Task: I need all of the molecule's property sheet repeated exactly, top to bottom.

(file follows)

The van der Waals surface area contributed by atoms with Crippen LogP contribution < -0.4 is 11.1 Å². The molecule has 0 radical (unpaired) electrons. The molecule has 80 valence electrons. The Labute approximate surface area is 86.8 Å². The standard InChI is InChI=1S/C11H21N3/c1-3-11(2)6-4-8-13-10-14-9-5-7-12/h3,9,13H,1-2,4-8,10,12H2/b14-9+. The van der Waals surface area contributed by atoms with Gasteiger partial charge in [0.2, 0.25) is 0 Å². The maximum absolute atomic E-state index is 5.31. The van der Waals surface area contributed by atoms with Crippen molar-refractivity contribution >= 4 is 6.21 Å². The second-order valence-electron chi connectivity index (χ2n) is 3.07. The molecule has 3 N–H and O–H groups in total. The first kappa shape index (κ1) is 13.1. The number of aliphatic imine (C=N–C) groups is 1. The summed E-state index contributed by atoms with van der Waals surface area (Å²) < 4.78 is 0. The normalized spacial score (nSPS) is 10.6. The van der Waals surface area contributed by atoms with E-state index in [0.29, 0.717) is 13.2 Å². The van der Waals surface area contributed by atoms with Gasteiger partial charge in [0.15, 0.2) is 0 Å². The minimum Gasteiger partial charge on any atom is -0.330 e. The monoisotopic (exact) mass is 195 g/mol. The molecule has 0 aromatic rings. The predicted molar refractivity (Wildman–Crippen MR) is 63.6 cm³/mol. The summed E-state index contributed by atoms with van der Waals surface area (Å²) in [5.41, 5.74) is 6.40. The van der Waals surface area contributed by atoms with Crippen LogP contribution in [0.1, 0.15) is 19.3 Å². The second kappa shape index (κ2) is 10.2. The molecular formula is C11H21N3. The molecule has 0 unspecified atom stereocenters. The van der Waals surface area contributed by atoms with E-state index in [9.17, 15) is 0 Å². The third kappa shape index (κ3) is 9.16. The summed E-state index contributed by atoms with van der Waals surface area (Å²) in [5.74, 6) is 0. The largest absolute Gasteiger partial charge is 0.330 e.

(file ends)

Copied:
The van der Waals surface area contributed by atoms with Crippen LogP contribution < -0.4 is 11.1 Å². The molecule has 0 radical (unpaired) electrons. The molecule has 80 valence electrons. The Labute approximate surface area is 86.8 Å². The standard InChI is InChI=1S/C11H21N3/c1-3-11(2)6-4-8-13-10-14-9-5-7-12/h3,9,13H,1-2,4-8,10,12H2/b14-9+. The van der Waals surface area contributed by atoms with Gasteiger partial charge in [0.2, 0.25) is 0 Å². The maximum absolute atomic E-state index is 5.31. The van der Waals surface area contributed by atoms with Crippen molar-refractivity contribution >= 4 is 6.21 Å². The second-order valence-electron chi connectivity index (χ2n) is 3.07. The molecule has 3 N–H and O–H groups in total. The first kappa shape index (κ1) is 13.1. The number of aliphatic imine (C=N–C) groups is 1. The summed E-state index contributed by atoms with van der Waals surface area (Å²) < 4.78 is 0. The normalized spacial score (nSPS) is 10.6. The van der Waals surface area contributed by atoms with E-state index in [0.29, 0.717) is 13.2 Å². The van der Waals surface area contributed by atoms with Gasteiger partial charge in [0.15, 0.2) is 0 Å². The minimum Gasteiger partial charge on any atom is -0.330 e. The monoisotopic (exact) mass is 195 g/mol. The molecule has 0 aromatic rings. The predicted molar refractivity (Wildman–Crippen MR) is 63.6 cm³/mol. The summed E-state index contributed by atoms with van der Waals surface area (Å²) in [5.41, 5.74) is 6.40. The van der Waals surface area contributed by atoms with Crippen LogP contribution in [0.1, 0.15) is 19.3 Å². The second kappa shape index (κ2) is 10.2. The molecular formula is C11H21N3. The molecule has 0 unspecified atom stereocenters. The van der Waals surface area contributed by atoms with E-state index in [9.17, 15) is 0 Å². The third kappa shape index (κ3) is 9.16. The summed E-state index contributed by atoms with van der Waals surface area (Å²) in [5.74, 6) is 0. The largest absolute Gasteiger partial charge is 0.330 e.